NotesFAQContact Us
Search Tips
Peer reviewed Peer reviewed
Direct linkDirect link
ERIC Number: EJ993336
Record Type: Journal
Publication Date: 2013
Pages: 14
Abstractor: As Provided
Reference Count: N/A
ISSN: ISSN-0030-9230
Women Teachers of Post-Revolutionary Mexico: Feminisation and Everyday Resistance
Lopez, Oresta
Paedagogica Historica: International Journal of the History of Education, v49 n1 p56-69 2013
The reflections presented in this article include the process of incorporating women teachers into schools during the post-revolutionary period in Mexico. From one standpoint, women teachers lived in a state of ambiguity throughout this period because they were seen as symbols of national reconstruction following a war that left more than one million people dead. From another standpoint, they were victims of political and gender violence in a country that had not yet been pacified and was experiencing deep divisions between the armed Catholic groups that fought against the government. The process of the feminisation of Mexican teaching is approached through an analysis of the socio-professional conditions of rural teachers around the period of 1924 to 1945. There are a range of sources that were used for this research, including oral and documental. The collection of records of rural teachers from the Archivo Historico de la Secretaria de Educacion Publica are important in terms of a regional study that was done in the Valle del Mezquital as well as in a current national study. After reviewing over three thousand teacher files, I have been able to verify that many of these women were empowered and conscious of their significance in the national identity. They took advantage of the situation to obtain gender work benefits, which included equal wages to men, pregnancy leave regardless of marital status or age and uninterrupted contracts. This mobilisation by women teachers throughout the entire country was unprecedented in the professional history of Mexican women workers. These teachers fought many daily battles, both individually and collectively, to maintain their jobs, by writing letters to the head of the Rural School Department, sharing their stories and the injustices they experienced in their daily lives. Nonetheless, it is notable that for the first time, a collection of female voices can be found in the teacher files; these women did not want to keep quiet and they reflect a desire to participate in social change for themselves and their communities. (Contains 2 tables, 2 figures and 19 footnotes.)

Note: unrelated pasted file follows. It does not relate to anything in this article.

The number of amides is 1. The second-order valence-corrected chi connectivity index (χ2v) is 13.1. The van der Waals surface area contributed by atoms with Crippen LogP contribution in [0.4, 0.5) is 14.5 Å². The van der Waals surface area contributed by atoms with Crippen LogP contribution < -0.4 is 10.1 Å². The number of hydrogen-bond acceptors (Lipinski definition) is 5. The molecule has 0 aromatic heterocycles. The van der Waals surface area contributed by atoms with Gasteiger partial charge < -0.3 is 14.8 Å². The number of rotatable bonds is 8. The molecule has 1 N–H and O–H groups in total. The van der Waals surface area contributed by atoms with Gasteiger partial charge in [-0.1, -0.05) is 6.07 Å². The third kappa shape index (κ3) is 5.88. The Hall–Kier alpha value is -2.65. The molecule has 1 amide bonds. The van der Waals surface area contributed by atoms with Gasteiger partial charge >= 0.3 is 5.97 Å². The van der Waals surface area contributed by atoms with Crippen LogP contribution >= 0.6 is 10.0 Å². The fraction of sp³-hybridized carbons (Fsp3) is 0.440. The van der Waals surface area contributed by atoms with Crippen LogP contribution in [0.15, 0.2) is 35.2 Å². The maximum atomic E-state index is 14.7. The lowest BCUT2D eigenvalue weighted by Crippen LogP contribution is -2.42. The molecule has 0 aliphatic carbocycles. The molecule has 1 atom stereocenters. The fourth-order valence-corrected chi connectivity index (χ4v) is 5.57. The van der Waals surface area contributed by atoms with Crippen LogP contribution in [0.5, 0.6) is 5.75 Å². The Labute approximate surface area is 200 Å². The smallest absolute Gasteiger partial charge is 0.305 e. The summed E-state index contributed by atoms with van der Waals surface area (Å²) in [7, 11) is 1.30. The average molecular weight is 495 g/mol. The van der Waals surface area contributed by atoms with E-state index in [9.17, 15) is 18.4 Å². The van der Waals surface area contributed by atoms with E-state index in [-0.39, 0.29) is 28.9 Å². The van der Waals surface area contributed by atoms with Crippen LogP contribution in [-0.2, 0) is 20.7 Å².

Routledge. Available from: Taylor & Francis, Ltd. 325 Chestnut Street Suite 800, Philadelphia, PA 19106. Tel: 800-354-1420; Fax: 215-625-2940; Web site:
Publication Type: Journal Articles; Reports - Descriptive
Education Level: Elementary Secondary Education
Audience: N/A
Language: English
Sponsor: N/A
Authoring Institution: N/A
Identifiers - Location: Mexico